Yeah, but as you say it's a goldmine to us, but it doesn't translate into dollar bills. And as I've stated before on these boards, the unseen footage of this film cannot be seen with the same historical importance as hundreds of other films that Warner and other studios have to deal with. It's not like the actual finished film has been left to rot - yes, it's missing the opening number on dvd at the moment, but the remaining 88 minutes or so are available to us and in damn fine quality too. What's more, the majority of the unseen footage isn't going to present us with something new, or a part of Elvis we haven't seen before. It's simply more of the same. And while that is very nice, it doesn't necessarily make it important.

Elvis fans forget how damn lucky we are. We have a collectors label which, for all its faults and niggles and errors and technical glitches, has presented us with well over 100 releases adding up to around 250 hours of mostly new material in the last decade or so. Thanks to the original album series and the recent budget 20cd set, virtually every Elvis original album is available at retail level (and hopefully those not available will be reissued again soon). Every single film made by Elvis is available to us in good or better editions. We have special editions of Viva Las Vegas and Jailhouse Rock. We have two versions of TTWII. Two classy boxed sets covering 1956 and Sun respectively have been thrown at us in recent years. The two TV specials are available to us in deluxe editions. And now the MSG album is finally getting the makeover it needs.

And yet people insist on bitching and moaning because we don't have a couple of concerts from a relatively average 1972 tour and an awful TV special from 1977.

I may be one of the people who moan about the lack of proof reading and quality control at FTD, and I may not view Ernst as a saint, but for crying out loud we are bloody lucky to have what we have. Let's just take stock, be thankful and quit the crying in our beer for the half a dozen hours of footage we don't have.

I've made many of the same points as you regarding this debate on many topics, although you vastly understate the amount of unreleased footage out there.

However ,,,

If I had fallen for Presley at, say, 15 in 1956, and followed his career ever since, that would put me at 71 years old right now.

And I would suspect that my window for enjoying some of the unreleased material we all know about is, at most, ten years.

And I would be very unhappy to know that my 5 decades of support via records, books, posters, CDs, VHS tapes, DVDs live concerts -- and more -- is meaningless to people running the show at Time-Warner.

How do we know there would be nothing "new" in experiencing this stuff? The fact is, we cannot state that with absolute authority.

Oh, well.

Who gives a sh*t about first- or second-generation fans, eh?


They don't have a duty to present us with anything. Just because something is in the vault doesn't mean that we should be getting to see it. No other artists fans have been as lucky as we have at seeing unreleased footage. Just because a fan doesn't get to see the on tour material doesn't mean he has been hard done by or has anything to moan about. Especially when compared to the fans of other artists.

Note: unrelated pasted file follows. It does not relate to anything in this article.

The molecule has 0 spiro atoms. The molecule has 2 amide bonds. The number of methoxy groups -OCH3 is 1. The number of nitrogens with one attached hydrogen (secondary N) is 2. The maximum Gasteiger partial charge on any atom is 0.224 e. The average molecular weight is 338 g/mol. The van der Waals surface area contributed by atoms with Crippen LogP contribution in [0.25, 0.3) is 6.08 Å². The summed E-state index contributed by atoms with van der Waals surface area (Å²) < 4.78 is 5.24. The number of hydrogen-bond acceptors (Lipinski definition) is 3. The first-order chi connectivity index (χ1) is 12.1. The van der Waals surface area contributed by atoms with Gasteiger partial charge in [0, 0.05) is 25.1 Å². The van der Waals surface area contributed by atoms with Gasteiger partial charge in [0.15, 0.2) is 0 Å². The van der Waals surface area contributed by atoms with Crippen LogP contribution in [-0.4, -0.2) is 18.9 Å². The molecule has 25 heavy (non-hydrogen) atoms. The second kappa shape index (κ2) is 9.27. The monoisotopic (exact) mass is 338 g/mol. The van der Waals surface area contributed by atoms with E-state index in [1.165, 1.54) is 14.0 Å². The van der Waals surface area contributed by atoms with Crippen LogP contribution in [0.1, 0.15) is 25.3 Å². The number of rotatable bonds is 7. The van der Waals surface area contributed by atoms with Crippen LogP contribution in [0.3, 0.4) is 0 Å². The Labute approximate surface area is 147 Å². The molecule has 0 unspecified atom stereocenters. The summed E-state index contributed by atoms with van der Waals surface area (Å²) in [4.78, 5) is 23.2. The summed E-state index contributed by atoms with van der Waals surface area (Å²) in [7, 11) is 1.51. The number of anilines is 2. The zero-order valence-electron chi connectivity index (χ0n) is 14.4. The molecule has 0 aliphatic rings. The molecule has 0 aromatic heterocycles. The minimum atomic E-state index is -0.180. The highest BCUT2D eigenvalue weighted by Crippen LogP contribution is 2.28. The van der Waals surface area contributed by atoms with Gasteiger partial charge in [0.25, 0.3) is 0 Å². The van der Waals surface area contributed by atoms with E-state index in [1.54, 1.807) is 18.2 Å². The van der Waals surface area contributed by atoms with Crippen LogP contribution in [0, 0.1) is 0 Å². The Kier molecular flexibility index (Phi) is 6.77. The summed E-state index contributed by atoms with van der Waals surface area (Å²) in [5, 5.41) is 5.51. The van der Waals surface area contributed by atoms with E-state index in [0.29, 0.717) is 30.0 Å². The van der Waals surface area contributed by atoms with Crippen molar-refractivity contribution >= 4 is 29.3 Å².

Re: Time Warner and Elvis On Tour

Thu Nov 08, 2012 5:44 am

From someone who saw 2 shows during the filming of EOT Elvis looked great!! He was tanned and not PALE!. The reason he looks pale in EOT is the stage lighting. Look at some of the backstage footage right before he comes on stage, he is really tanned and not pale. He was also very slim. That is the way I remember him during EOT.

Re: Time Warner and Elvis On Tour

Thu Nov 08, 2012 5:49 am

an interesting (tho not original topic)
some great replys, poor mad peter & as much as i hate to say it but 'the dr' is basically right

elvis WAS singing superb on that spring tour and u only have to watch 'BRIDGE' from greensboro to realise that !

BUT
to a non fan, warner exec or just an average person = hes not on top form (tho hes not far from it VOCALLY)
a few months ago i watched the blu-ray with an ex G/F and she couldnt believe how, not only pale + bloated (& full of demoral) his face looked but how much he just looked like an impersonator !
more so during the rehearsal footage !

he looked AMAZING and totall superb (& totally ELVIS) in the MSG conference/footage but he DIDNT look tthat good at all in april!

even when he gets off the jet (during seperate ways) theres kinda a dark lonliness about it that doesnt bode well!!!

personally i love 'ON TOUR' & i truly believe there is WAY more than 1/2 dozen hrs of footage , in fact i believe theres AT LEAST 30+hrs of footage but THAT boat has now sailed & as stated he WASNT in great shape (despite being very slim & in superb voice)

TTWII was a major screw-up full stop , it NEVER should have been on TCM B4 dvd release !!!!! but there was no depressive darkness to it!

im convinced now that we will NEVER get a deluxe on tour box-set & if we did, how many units would it really sell in 2013 ??